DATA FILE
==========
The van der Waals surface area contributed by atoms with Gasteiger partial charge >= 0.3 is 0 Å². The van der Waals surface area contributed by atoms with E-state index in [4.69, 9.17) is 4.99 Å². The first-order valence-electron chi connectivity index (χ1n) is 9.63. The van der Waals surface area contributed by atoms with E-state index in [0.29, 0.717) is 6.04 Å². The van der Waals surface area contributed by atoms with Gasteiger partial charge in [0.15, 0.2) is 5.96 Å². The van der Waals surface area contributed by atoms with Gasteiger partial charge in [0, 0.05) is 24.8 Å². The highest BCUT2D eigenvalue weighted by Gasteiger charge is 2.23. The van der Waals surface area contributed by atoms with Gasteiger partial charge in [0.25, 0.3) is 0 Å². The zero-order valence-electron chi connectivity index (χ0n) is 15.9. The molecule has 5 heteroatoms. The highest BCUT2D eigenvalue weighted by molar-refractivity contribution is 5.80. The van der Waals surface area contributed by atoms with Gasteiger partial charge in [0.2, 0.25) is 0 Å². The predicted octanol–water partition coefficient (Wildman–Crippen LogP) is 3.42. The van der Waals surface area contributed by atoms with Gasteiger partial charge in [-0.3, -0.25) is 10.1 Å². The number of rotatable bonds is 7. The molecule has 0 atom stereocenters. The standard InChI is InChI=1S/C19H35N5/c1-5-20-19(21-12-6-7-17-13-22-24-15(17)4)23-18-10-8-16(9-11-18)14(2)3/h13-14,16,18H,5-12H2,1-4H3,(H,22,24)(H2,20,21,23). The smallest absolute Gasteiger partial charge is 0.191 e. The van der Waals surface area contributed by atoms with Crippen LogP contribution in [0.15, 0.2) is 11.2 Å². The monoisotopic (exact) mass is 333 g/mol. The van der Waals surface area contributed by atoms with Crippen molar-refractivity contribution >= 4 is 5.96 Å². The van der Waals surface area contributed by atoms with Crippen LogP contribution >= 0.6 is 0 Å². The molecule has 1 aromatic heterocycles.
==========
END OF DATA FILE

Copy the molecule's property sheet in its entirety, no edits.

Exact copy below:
The van der Waals surface area contributed by atoms with Gasteiger partial charge >= 0.3 is 0 Å². The van der Waals surface area contributed by atoms with E-state index in [4.69, 9.17) is 4.99 Å². The first-order valence-electron chi connectivity index (χ1n) is 9.63. The van der Waals surface area contributed by atoms with E-state index in [0.29, 0.717) is 6.04 Å². The van der Waals surface area contributed by atoms with Gasteiger partial charge in [0.15, 0.2) is 5.96 Å². The van der Waals surface area contributed by atoms with Gasteiger partial charge in [0, 0.05) is 24.8 Å². The highest BCUT2D eigenvalue weighted by Gasteiger charge is 2.23. The van der Waals surface area contributed by atoms with Gasteiger partial charge in [0.25, 0.3) is 0 Å². The zero-order valence-electron chi connectivity index (χ0n) is 15.9. The molecule has 5 heteroatoms. The highest BCUT2D eigenvalue weighted by molar-refractivity contribution is 5.80. The van der Waals surface area contributed by atoms with Gasteiger partial charge in [0.2, 0.25) is 0 Å². The predicted octanol–water partition coefficient (Wildman–Crippen LogP) is 3.42. The van der Waals surface area contributed by atoms with Gasteiger partial charge in [-0.3, -0.25) is 10.1 Å². The number of rotatable bonds is 7. The molecule has 0 atom stereocenters. The standard InChI is InChI=1S/C19H35N5/c1-5-20-19(21-12-6-7-17-13-22-24-15(17)4)23-18-10-8-16(9-11-18)14(2)3/h13-14,16,18H,5-12H2,1-4H3,(H,22,24)(H2,20,21,23). The smallest absolute Gasteiger partial charge is 0.191 e. The van der Waals surface area contributed by atoms with Crippen LogP contribution in [0.15, 0.2) is 11.2 Å². The monoisotopic (exact) mass is 333 g/mol. The van der Waals surface area contributed by atoms with Crippen molar-refractivity contribution >= 4 is 5.96 Å². The van der Waals surface area contributed by atoms with Crippen LogP contribution >= 0.6 is 0 Å². The molecule has 1 aromatic heterocycles.